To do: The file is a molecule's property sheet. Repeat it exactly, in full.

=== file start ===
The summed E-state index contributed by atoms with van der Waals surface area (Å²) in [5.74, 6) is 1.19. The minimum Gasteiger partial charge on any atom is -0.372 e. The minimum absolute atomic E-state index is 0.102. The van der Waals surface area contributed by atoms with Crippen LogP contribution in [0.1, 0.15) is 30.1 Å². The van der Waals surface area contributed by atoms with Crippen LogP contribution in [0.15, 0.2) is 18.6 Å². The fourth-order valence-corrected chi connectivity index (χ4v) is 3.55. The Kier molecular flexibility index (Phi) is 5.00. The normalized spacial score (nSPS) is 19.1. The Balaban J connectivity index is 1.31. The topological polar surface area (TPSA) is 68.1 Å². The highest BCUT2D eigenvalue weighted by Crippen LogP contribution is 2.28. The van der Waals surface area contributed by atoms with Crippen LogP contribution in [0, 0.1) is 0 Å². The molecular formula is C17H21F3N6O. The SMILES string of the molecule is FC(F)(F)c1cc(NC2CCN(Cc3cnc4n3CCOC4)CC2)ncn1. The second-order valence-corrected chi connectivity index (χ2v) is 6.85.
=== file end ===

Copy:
The summed E-state index contributed by atoms with van der Waals surface area (Å²) in [5.74, 6) is 1.19. The minimum Gasteiger partial charge on any atom is -0.372 e. The minimum absolute atomic E-state index is 0.102. The van der Waals surface area contributed by atoms with Crippen LogP contribution in [0.1, 0.15) is 30.1 Å². The van der Waals surface area contributed by atoms with Crippen LogP contribution in [0.15, 0.2) is 18.6 Å². The fourth-order valence-corrected chi connectivity index (χ4v) is 3.55. The Kier molecular flexibility index (Phi) is 5.00. The normalized spacial score (nSPS) is 19.1. The Balaban J connectivity index is 1.31. The topological polar surface area (TPSA) is 68.1 Å². The highest BCUT2D eigenvalue weighted by Crippen LogP contribution is 2.28. The van der Waals surface area contributed by atoms with Crippen LogP contribution in [0, 0.1) is 0 Å². The molecular formula is C17H21F3N6O. The SMILES string of the molecule is FC(F)(F)c1cc(NC2CCN(Cc3cnc4n3CCOC4)CC2)ncn1. The second-order valence-corrected chi connectivity index (χ2v) is 6.85.